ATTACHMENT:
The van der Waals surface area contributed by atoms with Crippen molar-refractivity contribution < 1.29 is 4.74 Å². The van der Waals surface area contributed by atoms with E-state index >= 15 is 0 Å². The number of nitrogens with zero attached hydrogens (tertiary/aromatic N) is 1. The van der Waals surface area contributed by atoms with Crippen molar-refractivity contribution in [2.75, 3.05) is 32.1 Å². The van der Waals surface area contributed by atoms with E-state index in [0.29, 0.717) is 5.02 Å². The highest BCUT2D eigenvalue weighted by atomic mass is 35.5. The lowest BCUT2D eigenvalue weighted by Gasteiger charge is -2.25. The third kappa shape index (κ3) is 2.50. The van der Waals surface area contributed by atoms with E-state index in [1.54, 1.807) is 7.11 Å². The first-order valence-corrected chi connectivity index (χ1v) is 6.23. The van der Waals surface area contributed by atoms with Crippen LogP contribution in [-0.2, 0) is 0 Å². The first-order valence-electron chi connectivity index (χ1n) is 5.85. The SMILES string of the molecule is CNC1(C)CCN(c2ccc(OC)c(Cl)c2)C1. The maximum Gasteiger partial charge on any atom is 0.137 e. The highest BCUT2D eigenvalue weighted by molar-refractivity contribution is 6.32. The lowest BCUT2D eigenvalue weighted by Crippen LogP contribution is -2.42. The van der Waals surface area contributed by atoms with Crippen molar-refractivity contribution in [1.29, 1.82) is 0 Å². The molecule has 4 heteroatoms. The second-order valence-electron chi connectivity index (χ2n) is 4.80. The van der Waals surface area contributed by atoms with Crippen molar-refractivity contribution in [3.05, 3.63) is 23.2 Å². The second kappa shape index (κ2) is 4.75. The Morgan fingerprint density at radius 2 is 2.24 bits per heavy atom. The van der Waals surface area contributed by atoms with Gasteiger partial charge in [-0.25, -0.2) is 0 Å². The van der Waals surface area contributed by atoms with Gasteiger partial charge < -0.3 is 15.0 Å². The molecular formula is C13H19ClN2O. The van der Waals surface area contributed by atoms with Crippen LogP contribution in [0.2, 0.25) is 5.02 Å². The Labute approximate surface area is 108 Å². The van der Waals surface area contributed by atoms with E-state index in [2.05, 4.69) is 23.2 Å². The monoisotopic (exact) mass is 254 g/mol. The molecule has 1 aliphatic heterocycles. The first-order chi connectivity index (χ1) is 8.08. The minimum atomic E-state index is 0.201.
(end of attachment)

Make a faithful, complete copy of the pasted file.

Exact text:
The van der Waals surface area contributed by atoms with Crippen molar-refractivity contribution < 1.29 is 4.74 Å². The van der Waals surface area contributed by atoms with E-state index >= 15 is 0 Å². The number of nitrogens with zero attached hydrogens (tertiary/aromatic N) is 1. The van der Waals surface area contributed by atoms with Crippen molar-refractivity contribution in [2.75, 3.05) is 32.1 Å². The van der Waals surface area contributed by atoms with E-state index in [0.29, 0.717) is 5.02 Å². The highest BCUT2D eigenvalue weighted by atomic mass is 35.5. The lowest BCUT2D eigenvalue weighted by Gasteiger charge is -2.25. The third kappa shape index (κ3) is 2.50. The van der Waals surface area contributed by atoms with E-state index in [1.54, 1.807) is 7.11 Å². The first-order valence-corrected chi connectivity index (χ1v) is 6.23. The van der Waals surface area contributed by atoms with Crippen LogP contribution in [-0.2, 0) is 0 Å². The first-order valence-electron chi connectivity index (χ1n) is 5.85. The SMILES string of the molecule is CNC1(C)CCN(c2ccc(OC)c(Cl)c2)C1. The maximum Gasteiger partial charge on any atom is 0.137 e. The highest BCUT2D eigenvalue weighted by molar-refractivity contribution is 6.32. The lowest BCUT2D eigenvalue weighted by Crippen LogP contribution is -2.42. The van der Waals surface area contributed by atoms with Crippen molar-refractivity contribution in [1.29, 1.82) is 0 Å². The molecule has 4 heteroatoms. The second-order valence-electron chi connectivity index (χ2n) is 4.80. The van der Waals surface area contributed by atoms with Crippen molar-refractivity contribution in [3.05, 3.63) is 23.2 Å². The second kappa shape index (κ2) is 4.75. The Morgan fingerprint density at radius 2 is 2.24 bits per heavy atom. The van der Waals surface area contributed by atoms with Gasteiger partial charge in [-0.25, -0.2) is 0 Å². The van der Waals surface area contributed by atoms with Gasteiger partial charge < -0.3 is 15.0 Å². The molecular formula is C13H19ClN2O. The van der Waals surface area contributed by atoms with Crippen LogP contribution in [0.2, 0.25) is 5.02 Å². The Labute approximate surface area is 108 Å². The van der Waals surface area contributed by atoms with E-state index in [2.05, 4.69) is 23.2 Å². The monoisotopic (exact) mass is 254 g/mol. The molecule has 1 aliphatic heterocycles. The first-order chi connectivity index (χ1) is 8.08. The minimum atomic E-state index is 0.201.